I’m hijacking the post I had scheduled for today because my heart is heavy…special thanks to Dennis Cardiff at GottaFindAHome for igniting and inspiring my heart to further open itself to the needs of the homeless.
Two years ago my husband and I decided to move back to California’s Central Valley to live in community with family. We thought that was best for our kids, now I can see God knew it was best for my husband and I. Without realizing it, I had insulated myself from the surrounding suffering. Wrapped in my own bubble world, I wasn’t prepared for the depth of brokenness we were about to encounter in our hometown return. Hopeless and discouraged hearts were palpable remains from the economic collapse of 2008. I know I’m not alone, that many of you reading this live in communities that have been beaten down by a struggling economy.
Romanticizing suffering, movies allow our hearts to swell after being pricked with sadness, we pay money for this experience, yet we run away from any potential sting that may be inflicted by the earnest suffering before our eyes.
Begrudge the scruffy man wearing all the clothes he owns despite the raging heat while holding a sign for help on curb?
Avoid eye contact with the vagrant passing by pushing a rickety shopping cart with his life’s possessions piled high in garbage bags?
I have. The surge of emotions I feel, anger and frustration that the guy isn’t picking himself up by the ol’ boot straps followed by grief and sadness that I cannot singlehandedly remediate his life, all stem from pride and arrogance. I undervalue the Hand of Grace that provides easily forgetting I’m one small step away from being destitute.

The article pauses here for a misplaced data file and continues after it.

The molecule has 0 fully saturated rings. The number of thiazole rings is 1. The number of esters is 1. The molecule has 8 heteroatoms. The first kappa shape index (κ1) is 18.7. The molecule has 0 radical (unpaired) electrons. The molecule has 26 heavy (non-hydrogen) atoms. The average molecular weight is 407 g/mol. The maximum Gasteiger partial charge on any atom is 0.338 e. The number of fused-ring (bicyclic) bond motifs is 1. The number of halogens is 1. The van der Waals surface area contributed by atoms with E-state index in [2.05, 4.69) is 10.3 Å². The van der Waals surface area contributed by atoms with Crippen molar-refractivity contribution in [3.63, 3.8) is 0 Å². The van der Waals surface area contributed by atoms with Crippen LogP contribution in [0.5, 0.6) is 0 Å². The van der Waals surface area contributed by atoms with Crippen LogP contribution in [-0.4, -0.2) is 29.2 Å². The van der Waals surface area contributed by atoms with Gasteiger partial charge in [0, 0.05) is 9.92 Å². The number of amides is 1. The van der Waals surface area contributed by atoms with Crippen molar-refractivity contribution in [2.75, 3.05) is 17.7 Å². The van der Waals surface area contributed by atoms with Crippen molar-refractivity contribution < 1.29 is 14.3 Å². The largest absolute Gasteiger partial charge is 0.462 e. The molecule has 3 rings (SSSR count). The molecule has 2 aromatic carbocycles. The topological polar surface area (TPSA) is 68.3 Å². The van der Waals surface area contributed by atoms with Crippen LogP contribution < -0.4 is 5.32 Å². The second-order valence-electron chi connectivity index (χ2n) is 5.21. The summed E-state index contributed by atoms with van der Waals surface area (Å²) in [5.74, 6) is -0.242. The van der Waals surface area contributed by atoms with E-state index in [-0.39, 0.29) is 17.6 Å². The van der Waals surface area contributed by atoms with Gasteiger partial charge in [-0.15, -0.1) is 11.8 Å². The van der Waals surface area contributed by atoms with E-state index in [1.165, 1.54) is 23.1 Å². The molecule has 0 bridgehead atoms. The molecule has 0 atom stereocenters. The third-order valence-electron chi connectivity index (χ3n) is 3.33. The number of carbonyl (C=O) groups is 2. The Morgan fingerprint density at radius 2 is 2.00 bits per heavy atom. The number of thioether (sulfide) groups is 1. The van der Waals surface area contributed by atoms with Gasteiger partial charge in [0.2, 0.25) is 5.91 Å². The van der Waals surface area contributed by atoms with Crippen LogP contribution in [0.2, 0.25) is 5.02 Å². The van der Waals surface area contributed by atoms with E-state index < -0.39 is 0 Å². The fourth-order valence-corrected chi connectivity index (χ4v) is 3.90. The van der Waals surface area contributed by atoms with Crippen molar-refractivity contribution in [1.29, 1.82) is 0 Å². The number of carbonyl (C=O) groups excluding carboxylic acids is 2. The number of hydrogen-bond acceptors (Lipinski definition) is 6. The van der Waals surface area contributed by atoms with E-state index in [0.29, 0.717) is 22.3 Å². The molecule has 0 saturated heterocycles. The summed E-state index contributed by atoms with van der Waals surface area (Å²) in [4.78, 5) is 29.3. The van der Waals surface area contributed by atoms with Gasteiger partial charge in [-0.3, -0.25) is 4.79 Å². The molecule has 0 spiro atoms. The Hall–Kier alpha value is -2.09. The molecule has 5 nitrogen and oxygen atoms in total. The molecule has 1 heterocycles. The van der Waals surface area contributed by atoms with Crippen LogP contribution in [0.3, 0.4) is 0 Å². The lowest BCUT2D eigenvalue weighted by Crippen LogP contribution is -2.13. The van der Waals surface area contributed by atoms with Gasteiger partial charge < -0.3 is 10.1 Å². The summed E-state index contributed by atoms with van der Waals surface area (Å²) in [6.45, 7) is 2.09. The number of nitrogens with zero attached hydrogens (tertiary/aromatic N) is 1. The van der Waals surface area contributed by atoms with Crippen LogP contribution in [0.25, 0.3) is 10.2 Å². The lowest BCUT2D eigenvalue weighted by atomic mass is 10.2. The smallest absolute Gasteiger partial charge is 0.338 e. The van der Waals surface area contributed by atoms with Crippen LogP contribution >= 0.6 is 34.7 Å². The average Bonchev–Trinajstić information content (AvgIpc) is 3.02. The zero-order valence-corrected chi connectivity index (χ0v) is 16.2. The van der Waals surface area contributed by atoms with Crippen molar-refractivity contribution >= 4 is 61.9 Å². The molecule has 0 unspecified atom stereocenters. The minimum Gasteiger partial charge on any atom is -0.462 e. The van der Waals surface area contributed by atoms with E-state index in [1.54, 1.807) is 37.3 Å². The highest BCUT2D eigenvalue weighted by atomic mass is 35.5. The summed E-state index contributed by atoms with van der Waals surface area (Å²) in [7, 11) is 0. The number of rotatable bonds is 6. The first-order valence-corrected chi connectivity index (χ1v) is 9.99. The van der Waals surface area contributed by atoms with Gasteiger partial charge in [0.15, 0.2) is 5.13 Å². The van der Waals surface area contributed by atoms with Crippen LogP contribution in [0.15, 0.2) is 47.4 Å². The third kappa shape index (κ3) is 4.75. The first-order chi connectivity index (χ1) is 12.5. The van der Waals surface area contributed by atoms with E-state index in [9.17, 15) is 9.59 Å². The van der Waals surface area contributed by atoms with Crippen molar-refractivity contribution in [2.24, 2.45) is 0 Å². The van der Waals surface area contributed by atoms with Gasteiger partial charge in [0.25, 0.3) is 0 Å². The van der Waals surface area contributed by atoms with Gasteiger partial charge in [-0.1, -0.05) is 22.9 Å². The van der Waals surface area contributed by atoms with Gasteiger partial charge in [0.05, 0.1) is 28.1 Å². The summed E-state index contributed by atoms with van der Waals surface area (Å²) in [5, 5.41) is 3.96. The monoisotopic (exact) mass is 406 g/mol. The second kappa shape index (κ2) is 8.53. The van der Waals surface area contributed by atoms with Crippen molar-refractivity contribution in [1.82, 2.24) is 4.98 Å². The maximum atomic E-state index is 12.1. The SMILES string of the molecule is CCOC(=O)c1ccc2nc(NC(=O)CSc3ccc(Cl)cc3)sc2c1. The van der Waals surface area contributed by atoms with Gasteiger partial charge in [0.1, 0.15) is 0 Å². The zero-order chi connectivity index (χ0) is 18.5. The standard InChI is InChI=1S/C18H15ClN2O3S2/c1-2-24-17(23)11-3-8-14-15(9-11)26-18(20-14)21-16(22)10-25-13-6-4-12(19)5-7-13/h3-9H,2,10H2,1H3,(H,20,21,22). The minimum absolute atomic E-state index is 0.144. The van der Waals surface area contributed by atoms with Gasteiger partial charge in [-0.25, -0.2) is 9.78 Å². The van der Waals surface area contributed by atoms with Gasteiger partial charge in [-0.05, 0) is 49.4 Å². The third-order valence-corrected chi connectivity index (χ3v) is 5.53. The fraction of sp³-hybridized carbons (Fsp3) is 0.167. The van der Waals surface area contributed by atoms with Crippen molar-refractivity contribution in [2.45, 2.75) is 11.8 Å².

You are too.
Those of us who are blessed with the provision of a roof above our heads, a bed to sleep in, a car to drive and food to eat take it for granted. Worse, complaints about the leaky roof, mattress that makes a back ache or car that isn’t current replace somber gratitude.
Pridefully assuming the less fortunate have done something to deserve their “lot in life”, that for the willing, the ladder always climbs up, we sit on thrones erected for ourselves with the crowning glory of our personal accomplishments.
While I have had the experience of a homeless woman throwing fresh food on the ground because I would not give her money after hearing her story with my heart, that is the single exception. The “bless you”, smiles and eyes swimming in gratitude for simply being acknowledged overflow my heart and tangibly scream to my children the importance of looking beyond ourselves.
Etched in my mind is my two-year old often asking, “Who’s that mama?” and I reply, “A person like you and me.”
Heart Check: Today, will you commit to leaving some snacks in your car or purse that you can share? Will you determine to have eyes and a heart to see and feel, to have gratitude and compassion held in hands ready to give and receive?
If that seems like a leap to commit to, will you simply resolve to acknowledge the existence and presence of these individuals by offering eye contact and a sincere, “hello”?
Kneejerk reaction- tell me yours now!
Care to take it further?
The disciples asked Jesus regarding a blind man, “Who sinned? This man or his parents, that he was born blind?” What do you think? Are people being “punished” for wrong behavior when they find themselves destitute or is it for God’s glory?